More lawsuits are expected despite Google's partial victory over the Department of Justice.
Google scored a partial victory in its battle to keep its search data out of the hands of the government. Yet that could prove to be just one win in a long-running war.
U.S. District Judge James Ware this month ruled that Google must turn over 50,000 URLs from its index to the Department of Justice, but not customers' search queries as requested by the department. The government hopes to use Google's data to prove that Internet filters aren't enough to shield minors from adult material online as part of its case to reinstate the 1998 Child Online Protection Act, which the courts blocked when the ACLU and other groups challenged the law's constitutionality.
Google will want to keep its lawyers close by. In his ruling, Ware anticipated that the government's planned pornography study will be challenged based on the incompleteness of Google's data, resulting in efforts by other litigants to get to what Google considers confidential information. The ACLU likely will seek more information from Google in its battle with the Justice Department, staff attorney Aden Fine says.
And don't expect the government to forget about Google. The Justice Department "has an almost insatiable desire for different pieces of information," says Stephen Ryan, a partner at law firm Manatt, Phelps & Phillips, "and they're going to continue to seek those under any authority that they have."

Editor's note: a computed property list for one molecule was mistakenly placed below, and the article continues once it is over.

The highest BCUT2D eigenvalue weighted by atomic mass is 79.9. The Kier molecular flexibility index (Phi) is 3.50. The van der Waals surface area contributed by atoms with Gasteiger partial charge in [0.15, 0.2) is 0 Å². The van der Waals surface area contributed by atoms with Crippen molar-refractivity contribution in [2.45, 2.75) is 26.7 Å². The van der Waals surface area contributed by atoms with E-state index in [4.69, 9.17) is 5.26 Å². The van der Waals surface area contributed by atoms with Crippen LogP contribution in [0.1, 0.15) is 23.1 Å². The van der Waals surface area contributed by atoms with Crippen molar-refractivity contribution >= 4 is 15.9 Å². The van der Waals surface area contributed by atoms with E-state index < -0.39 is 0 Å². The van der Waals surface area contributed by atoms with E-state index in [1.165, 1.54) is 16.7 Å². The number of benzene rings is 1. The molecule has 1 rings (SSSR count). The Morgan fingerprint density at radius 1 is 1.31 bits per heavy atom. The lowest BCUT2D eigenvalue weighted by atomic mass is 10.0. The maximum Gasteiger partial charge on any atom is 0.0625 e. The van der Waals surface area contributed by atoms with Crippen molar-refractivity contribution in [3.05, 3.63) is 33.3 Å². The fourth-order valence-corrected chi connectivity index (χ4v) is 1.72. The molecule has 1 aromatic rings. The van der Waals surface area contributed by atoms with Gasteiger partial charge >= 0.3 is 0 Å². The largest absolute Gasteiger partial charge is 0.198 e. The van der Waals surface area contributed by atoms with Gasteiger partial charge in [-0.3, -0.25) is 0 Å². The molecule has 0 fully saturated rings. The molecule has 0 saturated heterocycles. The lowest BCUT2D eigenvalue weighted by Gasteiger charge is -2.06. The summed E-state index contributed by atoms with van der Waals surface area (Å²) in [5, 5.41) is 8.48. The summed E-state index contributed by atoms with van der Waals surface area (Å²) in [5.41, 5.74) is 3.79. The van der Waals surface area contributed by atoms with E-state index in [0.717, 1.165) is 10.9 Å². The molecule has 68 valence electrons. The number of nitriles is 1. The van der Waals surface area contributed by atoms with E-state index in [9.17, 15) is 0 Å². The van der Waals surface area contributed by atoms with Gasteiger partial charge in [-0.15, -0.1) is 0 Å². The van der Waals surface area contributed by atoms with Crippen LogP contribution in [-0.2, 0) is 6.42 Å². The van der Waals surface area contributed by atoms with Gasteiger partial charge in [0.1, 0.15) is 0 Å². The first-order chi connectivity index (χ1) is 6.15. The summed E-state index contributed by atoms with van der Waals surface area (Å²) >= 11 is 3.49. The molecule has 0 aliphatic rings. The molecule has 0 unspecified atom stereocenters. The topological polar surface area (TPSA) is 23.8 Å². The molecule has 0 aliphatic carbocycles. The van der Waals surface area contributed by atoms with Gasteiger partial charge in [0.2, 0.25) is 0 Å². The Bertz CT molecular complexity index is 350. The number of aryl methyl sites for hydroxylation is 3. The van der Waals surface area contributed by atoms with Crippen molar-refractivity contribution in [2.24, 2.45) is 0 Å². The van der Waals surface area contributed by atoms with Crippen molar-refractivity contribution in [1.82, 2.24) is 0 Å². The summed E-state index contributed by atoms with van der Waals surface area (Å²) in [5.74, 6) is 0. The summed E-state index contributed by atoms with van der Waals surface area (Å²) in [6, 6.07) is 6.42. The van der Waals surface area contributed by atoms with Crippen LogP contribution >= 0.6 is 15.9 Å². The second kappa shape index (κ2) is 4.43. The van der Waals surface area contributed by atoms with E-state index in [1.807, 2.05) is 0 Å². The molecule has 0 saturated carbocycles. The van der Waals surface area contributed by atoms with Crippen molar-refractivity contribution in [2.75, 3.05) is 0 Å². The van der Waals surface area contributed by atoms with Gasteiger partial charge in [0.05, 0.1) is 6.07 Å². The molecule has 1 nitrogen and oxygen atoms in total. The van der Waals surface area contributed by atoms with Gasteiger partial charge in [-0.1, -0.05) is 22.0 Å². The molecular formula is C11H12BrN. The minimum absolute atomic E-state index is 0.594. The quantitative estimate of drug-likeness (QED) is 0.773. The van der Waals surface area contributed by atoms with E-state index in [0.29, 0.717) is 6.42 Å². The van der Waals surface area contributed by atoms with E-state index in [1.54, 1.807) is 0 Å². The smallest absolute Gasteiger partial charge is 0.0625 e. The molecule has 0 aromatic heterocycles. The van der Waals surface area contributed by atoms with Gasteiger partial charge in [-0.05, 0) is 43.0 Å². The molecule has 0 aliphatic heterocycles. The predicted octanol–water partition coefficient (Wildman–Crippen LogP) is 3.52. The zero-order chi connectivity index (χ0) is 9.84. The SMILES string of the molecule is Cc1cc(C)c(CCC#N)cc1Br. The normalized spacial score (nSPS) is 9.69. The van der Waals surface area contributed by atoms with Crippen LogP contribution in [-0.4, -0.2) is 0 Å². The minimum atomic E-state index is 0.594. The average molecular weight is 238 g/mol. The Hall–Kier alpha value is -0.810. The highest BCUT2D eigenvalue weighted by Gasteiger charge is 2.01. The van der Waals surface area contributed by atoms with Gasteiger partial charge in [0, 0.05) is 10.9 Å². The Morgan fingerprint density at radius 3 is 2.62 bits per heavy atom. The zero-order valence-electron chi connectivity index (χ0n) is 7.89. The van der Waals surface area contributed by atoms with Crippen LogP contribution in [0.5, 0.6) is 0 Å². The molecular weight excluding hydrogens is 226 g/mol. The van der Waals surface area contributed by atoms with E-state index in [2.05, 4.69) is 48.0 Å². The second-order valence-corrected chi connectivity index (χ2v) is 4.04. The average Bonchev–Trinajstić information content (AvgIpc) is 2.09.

5 Top Federal Initiatives For 2015As InformationWeek Government readers were busy firming up their fiscal year 2015 budgets, we asked them to rate more than 30 IT initiatives in terms of importance and current leadership focus. No surprise, among more than 30 options, security is No. 1. After that, things get less predictable.
InformationWeek Tech Digest, Nov. 10, 2014Just 30% of respondents to our new survey say their companies are very or extremely effective at identifying critical data and analyzing it to make decisions, down from 42% in 2013. What gives?